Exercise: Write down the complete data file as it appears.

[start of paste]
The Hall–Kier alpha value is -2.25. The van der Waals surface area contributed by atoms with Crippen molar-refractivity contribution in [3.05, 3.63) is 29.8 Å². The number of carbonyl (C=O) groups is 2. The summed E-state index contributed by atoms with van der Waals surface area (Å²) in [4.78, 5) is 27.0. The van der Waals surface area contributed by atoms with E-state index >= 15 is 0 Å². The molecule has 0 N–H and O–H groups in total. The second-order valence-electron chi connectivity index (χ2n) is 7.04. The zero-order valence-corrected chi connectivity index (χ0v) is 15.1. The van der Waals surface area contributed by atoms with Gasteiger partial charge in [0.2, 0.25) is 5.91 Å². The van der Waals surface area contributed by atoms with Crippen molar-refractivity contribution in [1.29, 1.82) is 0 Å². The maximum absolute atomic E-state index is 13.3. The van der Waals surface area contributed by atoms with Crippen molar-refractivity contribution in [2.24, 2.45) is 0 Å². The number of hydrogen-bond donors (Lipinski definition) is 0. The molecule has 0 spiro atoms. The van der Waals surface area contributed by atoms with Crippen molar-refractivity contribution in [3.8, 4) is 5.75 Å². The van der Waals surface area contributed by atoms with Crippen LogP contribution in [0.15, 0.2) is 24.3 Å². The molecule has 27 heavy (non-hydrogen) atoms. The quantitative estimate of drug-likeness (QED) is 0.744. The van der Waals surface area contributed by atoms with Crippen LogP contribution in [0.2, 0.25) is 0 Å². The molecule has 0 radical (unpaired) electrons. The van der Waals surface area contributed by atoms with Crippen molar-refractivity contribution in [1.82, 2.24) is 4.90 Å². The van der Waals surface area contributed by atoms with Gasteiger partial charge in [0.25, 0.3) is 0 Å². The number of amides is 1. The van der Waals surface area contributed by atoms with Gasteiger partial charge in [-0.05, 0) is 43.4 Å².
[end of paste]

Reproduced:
The Hall–Kier alpha value is -2.25. The van der Waals surface area contributed by atoms with Crippen molar-refractivity contribution in [3.05, 3.63) is 29.8 Å². The number of carbonyl (C=O) groups is 2. The summed E-state index contributed by atoms with van der Waals surface area (Å²) in [4.78, 5) is 27.0. The van der Waals surface area contributed by atoms with E-state index >= 15 is 0 Å². The molecule has 0 N–H and O–H groups in total. The second-order valence-electron chi connectivity index (χ2n) is 7.04. The zero-order valence-corrected chi connectivity index (χ0v) is 15.1. The van der Waals surface area contributed by atoms with Gasteiger partial charge in [0.2, 0.25) is 5.91 Å². The van der Waals surface area contributed by atoms with Crippen molar-refractivity contribution in [1.29, 1.82) is 0 Å². The maximum absolute atomic E-state index is 13.3. The van der Waals surface area contributed by atoms with Crippen molar-refractivity contribution in [2.24, 2.45) is 0 Å². The number of hydrogen-bond donors (Lipinski definition) is 0. The molecule has 0 spiro atoms. The van der Waals surface area contributed by atoms with Crippen molar-refractivity contribution in [3.8, 4) is 5.75 Å². The van der Waals surface area contributed by atoms with Crippen LogP contribution in [0.15, 0.2) is 24.3 Å². The molecule has 27 heavy (non-hydrogen) atoms. The quantitative estimate of drug-likeness (QED) is 0.744. The van der Waals surface area contributed by atoms with Crippen LogP contribution in [0.2, 0.25) is 0 Å². The molecule has 0 radical (unpaired) electrons. The van der Waals surface area contributed by atoms with Crippen molar-refractivity contribution in [1.82, 2.24) is 4.90 Å². The van der Waals surface area contributed by atoms with Gasteiger partial charge in [0.25, 0.3) is 0 Å². The number of amides is 1. The van der Waals surface area contributed by atoms with Gasteiger partial charge in [-0.05, 0) is 43.4 Å².